On November 12, 2020, the Trump administration published its final rule on price transparency (the “Final Rule”) requiring affected entities to publicly release personalized information on out-of-pocket costs as well as certain negotiated rates, stating that transparency in health coverage requirements will improve competition and “strengthen America’s health care system by giving health care consumers, researchers, regulators, lawmakers, health innovators, and other health care stakeholders the information they need to make, or assist others in making informed decisions about health care purchases.”[1] Entities affected include most group health plans, including employer group health plans, and health insurance companies offering group and individual health coverage (“plans and issuers”). Additionally, the Final Rule makes certain changes to medical loss ratio (“MLR”) calculations, to allow issuers to include as health care costs “shared savings” from efforts to encourage consumers to shop for services from lower-cost, higher-value providers.

The Final Rule was promulgated in response to the Trump administration’s executive order on price transparency,[2] as well as to implement legislative mandates under the Patient Protection and Affordable Care Act (“PPACA”)[3] and the Public Health Service Act (“PHSA”),[4] and to complement other federal price transparency initiatives being adopted for hospitals and in the context of prescription drug pricing. Critics of these price transparency rules have stated that, instead of promoting competition and lowering costs, requiring plans and issuers to reveal their negotiated rates will have the opposite effect and will undermine the contract negotiations and drive health care prices even higher.[5]

The Trump administration initially proposed, through the Office of the National Coordinator for Health Information Technology’s proposed Interoperability and Information Blocking Rule, that price information be made accessible through a patient’s electronic health information provided via standardized application programming interfaces (“APIs”). However, the Final Rule adopts a more front-facing approach, requiring plans and issuers to establish a self-service tool on a website to enable individuals to obtain cost-sharing information for services by individual providers (and to provide such information in paper form, if requested). The Final Rule also requires that plans and issuers create and make publicly available three machine-readable files: one that discloses negotiated rates between plans or issuers and providers for all covered services, a second that discloses allowed out-of-network amounts, and a third that discloses rates for prescription drugs.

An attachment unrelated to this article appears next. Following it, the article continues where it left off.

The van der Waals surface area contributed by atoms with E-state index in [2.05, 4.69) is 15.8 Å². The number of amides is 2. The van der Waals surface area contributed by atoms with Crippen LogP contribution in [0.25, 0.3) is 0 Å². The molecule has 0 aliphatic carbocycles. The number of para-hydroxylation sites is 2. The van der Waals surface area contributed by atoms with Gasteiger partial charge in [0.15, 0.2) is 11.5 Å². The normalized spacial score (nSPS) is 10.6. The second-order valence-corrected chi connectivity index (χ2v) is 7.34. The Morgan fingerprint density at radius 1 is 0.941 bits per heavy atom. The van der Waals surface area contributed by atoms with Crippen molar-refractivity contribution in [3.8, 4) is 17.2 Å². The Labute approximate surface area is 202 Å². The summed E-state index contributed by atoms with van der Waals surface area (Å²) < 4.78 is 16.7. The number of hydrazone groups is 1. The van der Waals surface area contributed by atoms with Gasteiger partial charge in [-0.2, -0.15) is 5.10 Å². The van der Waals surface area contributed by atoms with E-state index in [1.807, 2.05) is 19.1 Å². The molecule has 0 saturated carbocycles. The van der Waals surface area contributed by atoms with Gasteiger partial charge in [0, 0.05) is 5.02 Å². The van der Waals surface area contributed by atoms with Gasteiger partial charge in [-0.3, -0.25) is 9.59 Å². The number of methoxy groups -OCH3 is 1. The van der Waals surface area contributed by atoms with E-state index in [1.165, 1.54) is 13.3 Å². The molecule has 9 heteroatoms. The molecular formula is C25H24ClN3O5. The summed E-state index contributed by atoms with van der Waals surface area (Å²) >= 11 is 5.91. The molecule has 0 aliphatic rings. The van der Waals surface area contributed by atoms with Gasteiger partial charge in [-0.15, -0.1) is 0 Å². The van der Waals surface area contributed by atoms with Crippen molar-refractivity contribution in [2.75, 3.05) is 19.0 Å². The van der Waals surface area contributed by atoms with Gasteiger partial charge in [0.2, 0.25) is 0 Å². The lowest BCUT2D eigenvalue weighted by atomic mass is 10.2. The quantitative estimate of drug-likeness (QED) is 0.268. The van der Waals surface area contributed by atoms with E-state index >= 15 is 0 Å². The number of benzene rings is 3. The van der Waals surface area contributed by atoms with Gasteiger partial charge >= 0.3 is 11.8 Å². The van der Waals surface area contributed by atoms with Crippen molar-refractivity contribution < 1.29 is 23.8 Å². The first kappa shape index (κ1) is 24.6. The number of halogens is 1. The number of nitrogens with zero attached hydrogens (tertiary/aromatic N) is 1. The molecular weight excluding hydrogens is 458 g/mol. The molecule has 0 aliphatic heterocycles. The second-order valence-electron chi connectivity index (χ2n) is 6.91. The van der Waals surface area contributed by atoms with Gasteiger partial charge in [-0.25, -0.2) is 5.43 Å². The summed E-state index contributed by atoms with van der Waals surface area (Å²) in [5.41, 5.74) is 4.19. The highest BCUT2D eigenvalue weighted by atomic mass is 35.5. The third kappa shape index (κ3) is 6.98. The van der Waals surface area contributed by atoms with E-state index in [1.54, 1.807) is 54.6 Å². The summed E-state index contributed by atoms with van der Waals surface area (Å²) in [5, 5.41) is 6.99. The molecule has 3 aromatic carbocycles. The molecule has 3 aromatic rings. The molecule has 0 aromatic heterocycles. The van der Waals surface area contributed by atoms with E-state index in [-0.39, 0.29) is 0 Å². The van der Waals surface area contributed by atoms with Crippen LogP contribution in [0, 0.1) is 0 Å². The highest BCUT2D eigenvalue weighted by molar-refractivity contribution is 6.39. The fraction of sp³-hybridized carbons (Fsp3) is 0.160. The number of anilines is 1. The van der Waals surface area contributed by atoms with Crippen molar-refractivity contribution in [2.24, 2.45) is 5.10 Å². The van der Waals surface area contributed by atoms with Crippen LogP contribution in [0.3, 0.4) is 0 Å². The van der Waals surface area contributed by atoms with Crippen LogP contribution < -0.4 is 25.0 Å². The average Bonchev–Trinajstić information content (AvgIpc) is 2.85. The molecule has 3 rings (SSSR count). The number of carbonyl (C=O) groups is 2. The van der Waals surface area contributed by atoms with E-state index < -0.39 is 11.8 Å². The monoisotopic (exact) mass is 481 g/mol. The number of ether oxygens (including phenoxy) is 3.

The MLR provisions also seek to promote competition and lower costs by allowing plans’ and issuers’ to share savings with enrollees that choose providers demonstrating higher value at a lower cost. The regulatory changes enable plans to “take credit” for the shared savings resulting from consumers shopping for services from lower-cost, higher-value providers.

The Final Rule will take effect in phases between January 2022 and January 2024. The machine-readable files must be produced for plan years beginning on or after January 1, 2022; cost-sharing information for 500 “shoppable” items and services identified by the applicable agencies will be required for plan years beginning on or after January 1, 2023;[6] and the same information for all items and services must be made available by January 1, 2024. Changes to MLR calculations will take effect beginning with the 2020 MLR reporting year (for reports filed by July 31, 2021).